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Confidentiality 

A Facebook vent

 

Sarah’s day on the residential care unit had been long and tough. She felt stretched by a client's family, who had asked her the same questions multiple times and had later called the unit to complain that she had been “busy” and “unhelpful.”

After her shift, she logs into Facebook, and updates her status to read, "so much for being patient and listening—some people apparently just don't want to hear—maybe dementia is hereditary?"

Ask yourself

What do you think about Sarah's post? Is it ever okay to post work-related comments on social media sites?

Does it make a difference if names of people and places are not included?

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Frequently Asked Question

Professional practice issues

Question

I’m expected to work in an unfamiliar practice area. Can I refuse?

Answer

Your employer has a right to reassign you to another area. You were likely hired by an agency or health authority and cannot refuse to be reassigned.

Consider what care you can safely provide, while practicing within your level of competence. Clearly communicate this to the most appropriate person such as your immediate supervisor and discuss any concerns about your reassignment.  Refusing a reassignment is generally justified only when the risk of harm to clients is greater if you accept than if you refuse. If you don’t have the competence to work in the assigned area, collaborate with others to determine the best option and follow up in writing.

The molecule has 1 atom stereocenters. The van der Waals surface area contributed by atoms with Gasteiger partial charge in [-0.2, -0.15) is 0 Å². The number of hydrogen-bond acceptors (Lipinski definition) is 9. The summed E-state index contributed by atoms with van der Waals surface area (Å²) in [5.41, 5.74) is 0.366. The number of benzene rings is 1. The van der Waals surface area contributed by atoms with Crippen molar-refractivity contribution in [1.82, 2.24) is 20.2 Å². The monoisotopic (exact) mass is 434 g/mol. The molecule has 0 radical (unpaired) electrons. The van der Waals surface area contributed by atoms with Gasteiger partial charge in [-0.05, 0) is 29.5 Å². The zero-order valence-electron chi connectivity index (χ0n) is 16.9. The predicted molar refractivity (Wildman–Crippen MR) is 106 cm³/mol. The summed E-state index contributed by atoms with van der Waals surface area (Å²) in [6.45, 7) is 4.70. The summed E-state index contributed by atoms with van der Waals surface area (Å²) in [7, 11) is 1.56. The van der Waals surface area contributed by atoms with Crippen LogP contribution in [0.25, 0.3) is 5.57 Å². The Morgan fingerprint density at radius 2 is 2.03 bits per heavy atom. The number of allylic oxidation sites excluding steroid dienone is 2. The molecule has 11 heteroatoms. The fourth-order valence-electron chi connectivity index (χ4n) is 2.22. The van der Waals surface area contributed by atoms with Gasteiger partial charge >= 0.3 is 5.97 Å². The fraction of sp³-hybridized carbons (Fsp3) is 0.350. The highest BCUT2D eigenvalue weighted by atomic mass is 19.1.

Working in an unfamiliar practice area can be challenging and anxiety provoking. Using these strategies may help:

  • Ask for an orientation to the clients, environment and resources.
  • Review your assignment with the charge nurse and discuss the care requirements for your assigned clients.
  • Outline your competencies as they relate to the client care required, indicating what care you can safely provide and what you cannot.
  • Communicate regularly with the charge nurse/team leader about changes to your clients and their plan of care.
  •  Ask for nurse to be assigned as your resource person.

You’ll find more information and guidance in the resource Working with limited resources.

For further assistance contact practice@crnbc.ca.

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